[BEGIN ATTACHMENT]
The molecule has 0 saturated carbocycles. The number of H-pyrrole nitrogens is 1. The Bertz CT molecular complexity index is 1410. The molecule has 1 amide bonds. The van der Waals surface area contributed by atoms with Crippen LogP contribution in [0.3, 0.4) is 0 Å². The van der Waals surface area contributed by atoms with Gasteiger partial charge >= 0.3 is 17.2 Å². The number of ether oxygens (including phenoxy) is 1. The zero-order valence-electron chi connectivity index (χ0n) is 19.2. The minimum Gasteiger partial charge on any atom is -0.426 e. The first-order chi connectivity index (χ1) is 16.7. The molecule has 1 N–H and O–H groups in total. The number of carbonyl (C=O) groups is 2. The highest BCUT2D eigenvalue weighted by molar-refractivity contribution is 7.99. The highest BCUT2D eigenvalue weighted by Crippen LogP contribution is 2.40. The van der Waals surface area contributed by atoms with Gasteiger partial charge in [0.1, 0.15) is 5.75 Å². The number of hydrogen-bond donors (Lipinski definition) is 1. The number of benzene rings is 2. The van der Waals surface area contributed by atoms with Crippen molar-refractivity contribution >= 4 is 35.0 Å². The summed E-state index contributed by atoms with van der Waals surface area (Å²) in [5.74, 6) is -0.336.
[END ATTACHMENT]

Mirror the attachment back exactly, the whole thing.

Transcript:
The molecule has 0 saturated carbocycles. The number of H-pyrrole nitrogens is 1. The Bertz CT molecular complexity index is 1410. The molecule has 1 amide bonds. The van der Waals surface area contributed by atoms with Crippen LogP contribution in [0.3, 0.4) is 0 Å². The van der Waals surface area contributed by atoms with Gasteiger partial charge >= 0.3 is 17.2 Å². The number of ether oxygens (including phenoxy) is 1. The zero-order valence-electron chi connectivity index (χ0n) is 19.2. The minimum Gasteiger partial charge on any atom is -0.426 e. The first-order chi connectivity index (χ1) is 16.7. The molecule has 1 N–H and O–H groups in total. The number of carbonyl (C=O) groups is 2. The highest BCUT2D eigenvalue weighted by molar-refractivity contribution is 7.99. The highest BCUT2D eigenvalue weighted by Crippen LogP contribution is 2.40. The van der Waals surface area contributed by atoms with Gasteiger partial charge in [0.1, 0.15) is 5.75 Å². The number of hydrogen-bond donors (Lipinski definition) is 1. The number of benzene rings is 2. The van der Waals surface area contributed by atoms with Crippen molar-refractivity contribution >= 4 is 35.0 Å². The summed E-state index contributed by atoms with van der Waals surface area (Å²) in [5.74, 6) is -0.336.